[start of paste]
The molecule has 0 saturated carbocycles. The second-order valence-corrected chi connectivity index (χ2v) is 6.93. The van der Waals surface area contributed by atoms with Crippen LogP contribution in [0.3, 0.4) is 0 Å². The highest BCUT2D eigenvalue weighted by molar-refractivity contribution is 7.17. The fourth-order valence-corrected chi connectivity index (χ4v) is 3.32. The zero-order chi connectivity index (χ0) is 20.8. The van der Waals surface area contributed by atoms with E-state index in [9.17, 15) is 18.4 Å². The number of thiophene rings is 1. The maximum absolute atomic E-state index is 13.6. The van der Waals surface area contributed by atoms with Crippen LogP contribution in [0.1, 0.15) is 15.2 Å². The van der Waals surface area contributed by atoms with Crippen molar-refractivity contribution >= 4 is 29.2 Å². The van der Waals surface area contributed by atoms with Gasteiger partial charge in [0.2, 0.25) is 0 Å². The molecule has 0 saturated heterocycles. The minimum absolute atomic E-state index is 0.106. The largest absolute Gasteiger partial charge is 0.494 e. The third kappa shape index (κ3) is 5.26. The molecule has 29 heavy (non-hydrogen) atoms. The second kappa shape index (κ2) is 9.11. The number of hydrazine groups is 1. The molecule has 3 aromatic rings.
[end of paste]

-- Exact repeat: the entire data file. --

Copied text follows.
The molecule has 0 saturated carbocycles. The second-order valence-corrected chi connectivity index (χ2v) is 6.93. The van der Waals surface area contributed by atoms with Crippen LogP contribution in [0.3, 0.4) is 0 Å². The highest BCUT2D eigenvalue weighted by molar-refractivity contribution is 7.17. The fourth-order valence-corrected chi connectivity index (χ4v) is 3.32. The zero-order chi connectivity index (χ0) is 20.8. The van der Waals surface area contributed by atoms with E-state index in [9.17, 15) is 18.4 Å². The number of thiophene rings is 1. The maximum absolute atomic E-state index is 13.6. The van der Waals surface area contributed by atoms with Crippen LogP contribution in [0.1, 0.15) is 15.2 Å². The van der Waals surface area contributed by atoms with Crippen molar-refractivity contribution >= 4 is 29.2 Å². The van der Waals surface area contributed by atoms with Gasteiger partial charge in [0.2, 0.25) is 0 Å². The molecule has 0 saturated heterocycles. The minimum absolute atomic E-state index is 0.106. The largest absolute Gasteiger partial charge is 0.494 e. The third kappa shape index (κ3) is 5.26. The molecule has 29 heavy (non-hydrogen) atoms. The second kappa shape index (κ2) is 9.11. The number of hydrazine groups is 1. The molecule has 3 aromatic rings.